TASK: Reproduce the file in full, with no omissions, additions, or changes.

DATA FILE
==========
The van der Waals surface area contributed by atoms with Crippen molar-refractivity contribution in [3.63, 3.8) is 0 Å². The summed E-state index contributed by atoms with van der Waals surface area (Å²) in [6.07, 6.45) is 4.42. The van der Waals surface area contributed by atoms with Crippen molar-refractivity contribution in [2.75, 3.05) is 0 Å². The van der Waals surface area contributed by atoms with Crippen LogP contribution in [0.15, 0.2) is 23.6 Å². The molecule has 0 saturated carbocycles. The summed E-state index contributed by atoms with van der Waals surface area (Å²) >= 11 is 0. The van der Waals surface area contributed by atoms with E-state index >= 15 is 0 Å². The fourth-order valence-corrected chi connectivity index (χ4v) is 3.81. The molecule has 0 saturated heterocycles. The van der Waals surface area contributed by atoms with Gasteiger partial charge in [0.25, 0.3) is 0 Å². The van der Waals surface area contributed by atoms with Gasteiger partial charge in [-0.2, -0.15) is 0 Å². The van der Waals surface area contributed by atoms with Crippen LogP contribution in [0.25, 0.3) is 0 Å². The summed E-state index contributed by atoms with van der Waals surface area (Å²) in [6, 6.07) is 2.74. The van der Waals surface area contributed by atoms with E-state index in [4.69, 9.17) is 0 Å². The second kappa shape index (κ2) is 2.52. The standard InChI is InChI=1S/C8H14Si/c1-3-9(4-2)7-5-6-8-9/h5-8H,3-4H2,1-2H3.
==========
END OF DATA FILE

The van der Waals surface area contributed by atoms with Crippen molar-refractivity contribution in [3.63, 3.8) is 0 Å². The summed E-state index contributed by atoms with van der Waals surface area (Å²) in [6.07, 6.45) is 4.42. The van der Waals surface area contributed by atoms with Crippen molar-refractivity contribution in [2.75, 3.05) is 0 Å². The van der Waals surface area contributed by atoms with Crippen LogP contribution in [0.15, 0.2) is 23.6 Å². The molecule has 0 saturated carbocycles. The summed E-state index contributed by atoms with van der Waals surface area (Å²) >= 11 is 0. The van der Waals surface area contributed by atoms with E-state index >= 15 is 0 Å². The fourth-order valence-corrected chi connectivity index (χ4v) is 3.81. The molecule has 0 saturated heterocycles. The van der Waals surface area contributed by atoms with Gasteiger partial charge in [0.25, 0.3) is 0 Å². The van der Waals surface area contributed by atoms with Gasteiger partial charge in [-0.2, -0.15) is 0 Å². The van der Waals surface area contributed by atoms with Crippen LogP contribution in [0.25, 0.3) is 0 Å². The summed E-state index contributed by atoms with van der Waals surface area (Å²) in [6, 6.07) is 2.74. The van der Waals surface area contributed by atoms with E-state index in [4.69, 9.17) is 0 Å². The second kappa shape index (κ2) is 2.52. The standard InChI is InChI=1S/C8H14Si/c1-3-9(4-2)7-5-6-8-9/h5-8H,3-4H2,1-2H3.